- And before that? We don’t know. Public Protector Thuli Madonsela, who investigated the lease agreement, has made it clear that the R600-million question is how Shabangu came to have access to senior police officials when his negotiations began.
It is hard to escape the conclusion that Shabangu is being courted by some big names in South Africa. His lease agreements in Pretoria and Durban were pushed through by Public Works Minister Gwen Mahlangu-Nkabinde, despite two legal opinions suggesting they were invalid.
Madonsela’s report suggested that both police national commissioner Bheki Cele and the minister’s hands could be dirty.
Those on the public works team who put a halt to the lease so that it could be investigated—former minister Geoff Doidge and director general Siviwe Dongwana, for example—were either sacked or suspended.
In Port Elizabeth the Herald reported that Faku’s regional ANC office left a smoking gun also suggesting political interference: a letter to the municipality.
“In the letter the party informs ANC chief whip Chippa Ngcolomba and then-mayor Nondumiso Maphazi that a decision had been taken that all vacant management-level posts ‘must not be filled until further advised by the [regional executive committee]’ — Major projects advertised and still to be advertised must be submitted to [the ANC’s] Standard House, after which a meeting will be arranged with the mayoral caucus to deal with them.”
The letter does not spell out that Faku was hooking good leases for Jeeva, but it does illuminate an environment in which senior politicians meddle in state affairs.
The kind of illogical conclusion such deals lead to is that in Pretoria the SAPS is now paying for two expensive leases on adjacent city blocks.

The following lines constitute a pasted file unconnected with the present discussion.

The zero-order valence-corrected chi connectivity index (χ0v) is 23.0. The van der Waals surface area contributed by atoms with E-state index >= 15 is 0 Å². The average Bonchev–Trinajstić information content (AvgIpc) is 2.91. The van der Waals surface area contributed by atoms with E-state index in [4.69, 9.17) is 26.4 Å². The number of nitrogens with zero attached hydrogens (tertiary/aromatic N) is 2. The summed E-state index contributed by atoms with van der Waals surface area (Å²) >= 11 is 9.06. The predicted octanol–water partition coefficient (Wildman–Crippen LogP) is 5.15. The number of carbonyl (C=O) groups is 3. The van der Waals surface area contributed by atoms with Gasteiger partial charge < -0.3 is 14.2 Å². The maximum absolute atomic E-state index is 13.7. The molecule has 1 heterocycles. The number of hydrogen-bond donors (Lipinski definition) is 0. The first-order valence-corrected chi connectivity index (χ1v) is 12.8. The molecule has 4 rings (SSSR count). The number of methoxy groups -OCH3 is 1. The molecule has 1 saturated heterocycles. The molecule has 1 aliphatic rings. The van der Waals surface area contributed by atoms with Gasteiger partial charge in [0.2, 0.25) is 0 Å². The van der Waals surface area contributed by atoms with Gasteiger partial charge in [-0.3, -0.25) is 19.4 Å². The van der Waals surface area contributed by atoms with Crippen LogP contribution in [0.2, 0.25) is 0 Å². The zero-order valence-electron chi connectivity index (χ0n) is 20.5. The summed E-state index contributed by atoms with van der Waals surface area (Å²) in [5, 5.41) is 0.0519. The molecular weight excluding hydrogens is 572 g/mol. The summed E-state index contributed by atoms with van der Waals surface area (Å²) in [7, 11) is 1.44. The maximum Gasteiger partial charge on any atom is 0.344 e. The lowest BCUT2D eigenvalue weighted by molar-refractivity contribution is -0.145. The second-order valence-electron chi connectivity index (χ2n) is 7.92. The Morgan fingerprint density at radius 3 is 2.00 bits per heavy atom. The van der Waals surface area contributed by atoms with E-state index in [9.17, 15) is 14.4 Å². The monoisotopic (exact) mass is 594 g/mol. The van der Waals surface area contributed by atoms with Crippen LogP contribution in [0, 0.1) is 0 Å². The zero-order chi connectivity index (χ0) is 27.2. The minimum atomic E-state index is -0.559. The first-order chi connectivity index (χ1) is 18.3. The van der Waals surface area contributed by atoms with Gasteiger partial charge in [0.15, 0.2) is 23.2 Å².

Alternatively, as the M&G showed in March, if the police had bought or built their own building, the bond repayments would have cost less than the lease signed with Shabangu.
In the case of Jeeva’s building in Port Elizabeth, noseweek claimed last year that two of the five floors leased by the municipality were not even occupied.
Puzzlingly, the lease for these two floors was renewed mere weeks after the article. Jeeva did not respond to the Herald’s request for comment and Faku threatened to sue the paper for defamation.
Sedise Moseneke was adamant that his company’s purchase of Wachthuis was above board: “At no point is the landlord in a position to negotiate and conclude lease terms with the client department. The department of public works signs leases with the landlord after a very thorough and elaborate process, which complies fully with the PFMA [Public Finance Management Act].”
Shabangu has consistently denied exploiting his political connections to secure state leases.
Answers, not arsonStanding outside the Port Elizabeth City Hall last Friday after a nail-biting local government election in which the ANC nearly lost power, the party’s regional chairperson, Nceba Faku, faced his supporters.